My Dream Lens: Max Vadukul

The look produced by a fast telephoto lens is rather unique, especially the way it renders the background. Photograph/Max Vadukul

The look produced by a fast telephoto lens is rather unique, especially the way it renders the background. Photograph/Max Vadukul

If you were allowed to use only one lens all through you life, which one would that be? Which is the lens that defines your vision and style of photography? Raj Lalwani posed this question to five internationally renowned photographers and got some interesting insights. Along the way, they also gave some great tips on using different kinds of lenses. Here is what they had to say.

The Exotic 300
Max Vadukul
is a great fan of the distinct look produced by a fast telephoto lens like the 300mm f/2.8.

Strictly speaking, I am not too obsessed with technicalities. Yes, sharpness and optics are important in a commercial sense, but the thing that helps me determine what equipment to use, is the final photograph that I have in mind.

All About the Mood
The mood of the image is all that matters. Do I need to make the subject look dramatic with respect to the background? Or would I rather blur out the background completely by using a telephoto lens? Depending on the answer to this question, I decide which lens to use. But yes, most of my iconic photographs have been made at an extreme telephoto focal length, which is why I would say that the 300mm is my most preferred lens.

Not Easily Accessible
In a way, this is a great lens for me because it is not very common. It is not easily available and few can afford it. The lens produces a rather unique look that works for me and my style of imagery.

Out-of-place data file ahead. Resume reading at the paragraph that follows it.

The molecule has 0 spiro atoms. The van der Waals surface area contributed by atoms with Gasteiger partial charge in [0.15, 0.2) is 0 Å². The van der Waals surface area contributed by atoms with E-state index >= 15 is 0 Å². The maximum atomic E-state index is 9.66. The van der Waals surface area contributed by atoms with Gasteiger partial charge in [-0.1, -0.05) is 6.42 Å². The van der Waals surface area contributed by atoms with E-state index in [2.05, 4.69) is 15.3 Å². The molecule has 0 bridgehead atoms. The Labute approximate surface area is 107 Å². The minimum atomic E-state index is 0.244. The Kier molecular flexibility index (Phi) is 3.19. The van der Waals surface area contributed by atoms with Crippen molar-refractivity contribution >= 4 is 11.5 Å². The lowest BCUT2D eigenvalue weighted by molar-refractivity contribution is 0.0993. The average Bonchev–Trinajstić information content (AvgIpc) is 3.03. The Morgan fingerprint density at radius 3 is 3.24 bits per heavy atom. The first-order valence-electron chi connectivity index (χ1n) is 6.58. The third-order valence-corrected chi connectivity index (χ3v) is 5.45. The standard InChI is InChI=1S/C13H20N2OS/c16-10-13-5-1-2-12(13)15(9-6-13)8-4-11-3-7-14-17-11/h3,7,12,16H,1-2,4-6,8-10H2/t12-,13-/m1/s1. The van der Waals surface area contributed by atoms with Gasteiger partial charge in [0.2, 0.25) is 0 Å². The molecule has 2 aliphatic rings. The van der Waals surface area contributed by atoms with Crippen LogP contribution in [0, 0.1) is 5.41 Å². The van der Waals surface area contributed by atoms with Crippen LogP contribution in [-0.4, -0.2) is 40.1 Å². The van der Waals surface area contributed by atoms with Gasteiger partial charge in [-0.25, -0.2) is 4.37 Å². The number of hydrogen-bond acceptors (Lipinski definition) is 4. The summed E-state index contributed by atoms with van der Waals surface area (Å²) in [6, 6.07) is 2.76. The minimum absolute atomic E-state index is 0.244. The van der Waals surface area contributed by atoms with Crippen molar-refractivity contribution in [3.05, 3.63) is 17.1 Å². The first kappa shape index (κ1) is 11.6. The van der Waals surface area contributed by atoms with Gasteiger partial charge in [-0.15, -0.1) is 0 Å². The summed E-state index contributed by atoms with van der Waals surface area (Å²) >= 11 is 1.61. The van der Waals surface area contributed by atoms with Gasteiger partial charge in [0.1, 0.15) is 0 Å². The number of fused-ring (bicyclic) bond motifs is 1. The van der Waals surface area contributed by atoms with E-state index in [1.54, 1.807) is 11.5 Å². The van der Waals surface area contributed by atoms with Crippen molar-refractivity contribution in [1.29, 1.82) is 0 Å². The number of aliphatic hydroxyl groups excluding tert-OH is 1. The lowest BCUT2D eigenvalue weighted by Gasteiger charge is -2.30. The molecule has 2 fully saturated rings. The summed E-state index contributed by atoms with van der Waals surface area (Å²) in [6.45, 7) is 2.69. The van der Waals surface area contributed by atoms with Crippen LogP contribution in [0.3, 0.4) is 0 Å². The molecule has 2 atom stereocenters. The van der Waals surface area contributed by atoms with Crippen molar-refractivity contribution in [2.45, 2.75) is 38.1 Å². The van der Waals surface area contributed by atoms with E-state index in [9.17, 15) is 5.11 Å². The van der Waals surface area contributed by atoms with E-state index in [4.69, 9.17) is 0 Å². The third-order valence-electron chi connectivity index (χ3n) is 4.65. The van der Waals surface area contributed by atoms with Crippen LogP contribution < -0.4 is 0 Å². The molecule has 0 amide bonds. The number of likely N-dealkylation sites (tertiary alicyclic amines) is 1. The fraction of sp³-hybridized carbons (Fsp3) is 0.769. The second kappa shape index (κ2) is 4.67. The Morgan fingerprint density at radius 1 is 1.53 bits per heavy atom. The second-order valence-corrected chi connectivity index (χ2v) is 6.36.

Also, you need to be careful while shooting with such exotic telephoto lenses. They are heavy and if you are using a cheaper or older version that cannot autofocus, you need to have great skills in order to get a good picture with it.

Isolate the Subject Easily
My philosophy has always been about targetting only what I am interested in. For instance, if the background does not add to an image, I would rather throw it out of focus. The 300mm focal length is great for isolating the subject.

Let Them Free
There are two ways in which you can get great pictures while photographing people and more specifi cally, models. You can be closely involved—standing up close, talking to them all the time and directing them to the last detail. Alternatively, you can brief them what you have in mind and then trust their posing and modelling abilities. Once they understand your concept, they will improvise on it on their own.
I prefer the latter approach. With the 300mm, I am almost always standing at a distance. So, while the model is within my guidance, she cannot hear any specific instructions from me. She is free to express herself. This detachment automatically spurs her to add her own feel and inputs to the picture-making process.

When You Cannot Get Close
When I am not shooting fashion, I have done a few photojournalistic assignments as well. There are times when you just cannot get close—it may be dangerous or there may be way too many people in the way. A telephoto lens like the 300mm is a very powerful lens to use under diffi cult conditions as it beats the mob of paparazzis and helps me capture impactful images. Actually, you can use a telephoto lens in any daily situation that has a lot of people shooting at the same time.

About Max Vadukul: Born to Indian parents, he is currently one of the most famous fashion and editorial photographers in the world, having done a lot of iconic work for magazines like New Yorker and Rolling Stone.

This article originally appeared in the August 2011 issue of Better Photography.

Tags: Raj Lalwani, Lens, may 2011, Shooting, 300 mm lens, Max Vadukul